Octavia Cade is a New Zealand writer. She has a PhD in science communication, and enjoys using speculative fiction to talk about science in new and exciting ways; she’s also particularly interested in the intersection between science and horror. She’s had close to 50 short stories published, in markets such as Clarkesworld, Asimov’s, and Shimmer. A collection of short stories is currently in press, and two poetry collections, several novellas, an essay collection on food and horror, and a short novel have all been published by various small presses, and she’s had a number of academic papers published as well. She’s won three Sir Julius Vogel awards, and is a BSFA and Bram Stoker nominee. Octavia attended Clarion West 2016 and is the 2020 writer in residence at Massey University.
1. Tell us about your recent publications/projects?
My most recent publication, out earlier this year, is the cli-fi novel The Stone Wētā. It’s based on the Clarkesworld short story of the same name I wrote a couple of years back, and it’s about scientists smuggling climate data in the face of hostile governments. That, sadly, is something ripped from the headlines, as I wrote the short story after seeing news stories about scientists and archivists getting together to protect data, believing that state interference had the potential to disappear, alter, or generally suppress it. I’ve a PhD in science communication, so this is something I can get pretty exercised about.
2. What has been the best publishing experience of your career so far?
The best publishing experience of my career so far? It’s not so much the publishing as the writing. I’ve been lucky enough to have been able to attend Clarion West, in 2016, and to hold the writer-in-residence position at Massey University earlier this year – three months in a flat (during New Zealand’s very strict pandemic lockdown!) with nothing to do but write. Both these experiences resulted in published works, which is of course gratifying, but it was the experiences themselves which were the most rewarding. They both allowed me time and space and resources to jump to a new level in my writing, and I’m immensely grateful for that.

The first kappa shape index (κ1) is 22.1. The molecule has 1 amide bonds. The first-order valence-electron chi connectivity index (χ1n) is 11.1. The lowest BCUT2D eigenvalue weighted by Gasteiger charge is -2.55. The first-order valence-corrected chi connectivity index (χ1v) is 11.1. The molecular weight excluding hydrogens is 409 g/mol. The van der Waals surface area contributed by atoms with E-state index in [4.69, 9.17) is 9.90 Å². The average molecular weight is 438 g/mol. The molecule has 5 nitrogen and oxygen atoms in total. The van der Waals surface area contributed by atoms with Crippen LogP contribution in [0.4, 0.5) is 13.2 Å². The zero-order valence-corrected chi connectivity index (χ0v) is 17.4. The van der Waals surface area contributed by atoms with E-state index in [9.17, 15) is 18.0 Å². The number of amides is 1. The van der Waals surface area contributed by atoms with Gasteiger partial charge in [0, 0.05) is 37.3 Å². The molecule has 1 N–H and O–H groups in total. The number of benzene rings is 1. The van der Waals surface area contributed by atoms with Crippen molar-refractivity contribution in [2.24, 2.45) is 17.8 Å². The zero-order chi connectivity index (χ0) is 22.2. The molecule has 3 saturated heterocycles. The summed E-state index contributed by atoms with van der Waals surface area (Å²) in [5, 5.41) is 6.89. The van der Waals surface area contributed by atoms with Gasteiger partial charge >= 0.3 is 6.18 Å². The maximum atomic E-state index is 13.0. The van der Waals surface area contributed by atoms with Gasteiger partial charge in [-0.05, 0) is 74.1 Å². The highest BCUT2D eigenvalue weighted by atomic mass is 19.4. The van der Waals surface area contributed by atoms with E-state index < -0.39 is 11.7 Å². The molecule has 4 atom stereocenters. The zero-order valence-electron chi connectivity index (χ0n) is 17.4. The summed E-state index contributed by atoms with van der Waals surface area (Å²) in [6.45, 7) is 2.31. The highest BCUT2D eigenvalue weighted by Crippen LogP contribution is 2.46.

3. Which recent Australian/NZ work would you recommend to international fans interested in expanding their Antipodean spec fic knowledge?
I absolute adore The Swan Book by Alexis Wright, which is I think the finest piece of SFF writing to come out of the last decade. That it didn’t win the Booker – that it wasn’t even shortlisted! – is completely inexplicable to me. It combines climate and myth and indigenous experience and is just generally outstanding in every respect. I’d also recommend the first volume of Year’s Best Aotearoa New Zealand Science Fiction and Fantasy, which is a new series come out of Paper Road Press. I’m in it, so I’m biased, but if you’re interested in the best short fiction from Kiwi writers it’s all there, in one handy volume. It includes a story by Andi Buchanan, who is a mate of mine and who is one of the best short story writers working today, in my opinion – their “Girls Who Do Not Drown,” included in that anthology, is incredible.